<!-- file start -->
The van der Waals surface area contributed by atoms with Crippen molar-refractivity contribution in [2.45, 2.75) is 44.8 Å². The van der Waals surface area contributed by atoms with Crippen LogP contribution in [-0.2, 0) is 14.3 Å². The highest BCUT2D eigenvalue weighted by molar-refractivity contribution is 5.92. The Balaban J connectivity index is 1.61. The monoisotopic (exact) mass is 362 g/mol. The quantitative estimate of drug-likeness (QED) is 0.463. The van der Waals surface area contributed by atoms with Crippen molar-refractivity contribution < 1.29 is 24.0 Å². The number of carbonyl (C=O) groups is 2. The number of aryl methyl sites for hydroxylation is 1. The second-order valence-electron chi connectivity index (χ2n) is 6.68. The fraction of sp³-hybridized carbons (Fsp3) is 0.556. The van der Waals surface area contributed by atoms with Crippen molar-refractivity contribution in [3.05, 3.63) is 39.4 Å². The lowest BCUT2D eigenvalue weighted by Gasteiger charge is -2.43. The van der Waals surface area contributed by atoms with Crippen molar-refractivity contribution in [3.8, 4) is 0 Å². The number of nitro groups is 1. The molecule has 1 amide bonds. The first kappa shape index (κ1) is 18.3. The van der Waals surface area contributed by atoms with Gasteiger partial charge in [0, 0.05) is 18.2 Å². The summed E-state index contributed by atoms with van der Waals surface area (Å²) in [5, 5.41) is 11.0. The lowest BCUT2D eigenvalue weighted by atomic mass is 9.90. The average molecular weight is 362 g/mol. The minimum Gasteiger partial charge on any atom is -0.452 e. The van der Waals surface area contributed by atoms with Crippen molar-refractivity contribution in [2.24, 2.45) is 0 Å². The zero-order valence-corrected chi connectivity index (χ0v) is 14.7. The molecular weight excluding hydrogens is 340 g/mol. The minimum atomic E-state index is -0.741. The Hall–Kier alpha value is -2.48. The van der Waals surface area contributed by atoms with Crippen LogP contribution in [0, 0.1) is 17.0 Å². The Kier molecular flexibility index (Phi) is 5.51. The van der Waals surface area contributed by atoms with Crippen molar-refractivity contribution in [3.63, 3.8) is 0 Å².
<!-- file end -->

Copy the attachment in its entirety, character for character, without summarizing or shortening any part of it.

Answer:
The van der Waals surface area contributed by atoms with Crippen molar-refractivity contribution in [2.45, 2.75) is 44.8 Å². The van der Waals surface area contributed by atoms with Crippen LogP contribution in [-0.2, 0) is 14.3 Å². The highest BCUT2D eigenvalue weighted by molar-refractivity contribution is 5.92. The Balaban J connectivity index is 1.61. The monoisotopic (exact) mass is 362 g/mol. The quantitative estimate of drug-likeness (QED) is 0.463. The van der Waals surface area contributed by atoms with Crippen molar-refractivity contribution < 1.29 is 24.0 Å². The number of carbonyl (C=O) groups is 2. The number of aryl methyl sites for hydroxylation is 1. The second-order valence-electron chi connectivity index (χ2n) is 6.68. The fraction of sp³-hybridized carbons (Fsp3) is 0.556. The van der Waals surface area contributed by atoms with Crippen molar-refractivity contribution in [3.05, 3.63) is 39.4 Å². The lowest BCUT2D eigenvalue weighted by Gasteiger charge is -2.43. The van der Waals surface area contributed by atoms with Crippen molar-refractivity contribution in [3.8, 4) is 0 Å². The number of nitro groups is 1. The molecule has 1 amide bonds. The first kappa shape index (κ1) is 18.3. The van der Waals surface area contributed by atoms with Gasteiger partial charge in [0, 0.05) is 18.2 Å². The summed E-state index contributed by atoms with van der Waals surface area (Å²) in [5, 5.41) is 11.0. The lowest BCUT2D eigenvalue weighted by atomic mass is 9.90. The average molecular weight is 362 g/mol. The minimum Gasteiger partial charge on any atom is -0.452 e. The van der Waals surface area contributed by atoms with Crippen molar-refractivity contribution in [2.24, 2.45) is 0 Å². The zero-order valence-corrected chi connectivity index (χ0v) is 14.7. The molecular weight excluding hydrogens is 340 g/mol. The minimum atomic E-state index is -0.741. The Hall–Kier alpha value is -2.48. The van der Waals surface area contributed by atoms with Crippen LogP contribution in [0, 0.1) is 17.0 Å². The Kier molecular flexibility index (Phi) is 5.51. The van der Waals surface area contributed by atoms with Crippen molar-refractivity contribution in [3.63, 3.8) is 0 Å².